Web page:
It's autumn, and nothing signals the season better than the colorful displays of winter squash that greet your customers when they walk in the store.
Don't assume your customers know the unique taste of each different squash. You'd be surprised how many folks have never ventured beyond acorn. To help them, create labels describing the squash's flavor and texture (most seed companies have flavor descriptions on their websites.)
- Cut some of your larger squash into more manageable pieces like halves and quarters. After all, not everyone can or wants to eat an entire Hubbard or butternut squash. Wrap and price the pieces, and put them in your refrigerated, dry vegetable display. This will also add some nice orange or yellow color next to the green beans, cucumbers and mushrooms.
- Offer samples of a different baked squash on a busy Saturday afternoon. Make sure your staff eats the squash, too. Their enthusiasm for a favorite squash can go a long way in recommending the best squash variety for a customer. Teach your staff basic cooking techniques for winter squash, such as simple steaming or baking recipes, and post them for customers as well.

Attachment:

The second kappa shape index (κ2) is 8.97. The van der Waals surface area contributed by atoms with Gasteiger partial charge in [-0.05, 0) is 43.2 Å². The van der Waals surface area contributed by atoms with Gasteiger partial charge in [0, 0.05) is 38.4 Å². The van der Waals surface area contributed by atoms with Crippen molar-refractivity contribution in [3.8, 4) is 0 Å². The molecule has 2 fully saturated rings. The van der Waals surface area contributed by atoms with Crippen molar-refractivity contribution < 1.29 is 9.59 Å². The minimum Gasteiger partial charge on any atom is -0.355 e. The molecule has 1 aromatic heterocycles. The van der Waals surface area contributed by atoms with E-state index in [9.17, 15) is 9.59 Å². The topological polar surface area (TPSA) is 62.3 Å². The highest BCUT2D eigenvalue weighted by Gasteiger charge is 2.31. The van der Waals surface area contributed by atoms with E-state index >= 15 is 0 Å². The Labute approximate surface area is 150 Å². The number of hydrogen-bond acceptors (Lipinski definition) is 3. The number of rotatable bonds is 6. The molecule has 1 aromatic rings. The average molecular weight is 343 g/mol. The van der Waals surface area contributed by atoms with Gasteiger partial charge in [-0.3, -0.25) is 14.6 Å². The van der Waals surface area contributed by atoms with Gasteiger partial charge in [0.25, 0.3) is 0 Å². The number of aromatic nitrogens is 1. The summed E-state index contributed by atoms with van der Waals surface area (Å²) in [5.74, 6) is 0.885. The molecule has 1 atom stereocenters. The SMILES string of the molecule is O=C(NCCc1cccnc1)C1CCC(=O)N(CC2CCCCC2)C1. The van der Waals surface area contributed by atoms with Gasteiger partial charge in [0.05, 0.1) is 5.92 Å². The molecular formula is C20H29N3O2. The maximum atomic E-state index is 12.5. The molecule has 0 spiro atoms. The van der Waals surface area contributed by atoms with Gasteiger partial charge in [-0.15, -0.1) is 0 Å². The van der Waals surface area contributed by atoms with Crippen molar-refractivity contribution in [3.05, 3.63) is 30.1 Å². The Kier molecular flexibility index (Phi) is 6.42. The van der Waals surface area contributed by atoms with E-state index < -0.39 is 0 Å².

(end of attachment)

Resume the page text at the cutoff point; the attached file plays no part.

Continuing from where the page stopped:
- Train staff how to select a squash so they can pass it on to customers. A squash should be:
- Bright in color—not dull.
- Heavy for its size. (A light squash means it's getting old and is losing its moisture, which can affect the flavor and texture.)
Let them know that squash, which is high in vitamin A, complements storage-root vegetables like turnips and rutabagas that contain vitamin C. These vitamins work well together to help keep you healthy in the winter.
Colorful, delicious, easy to cook and packed with nutrients, winter squash are a perfect complement to any meal.
Natural Foods Merchandiser volume XXVI/number 8/p. 18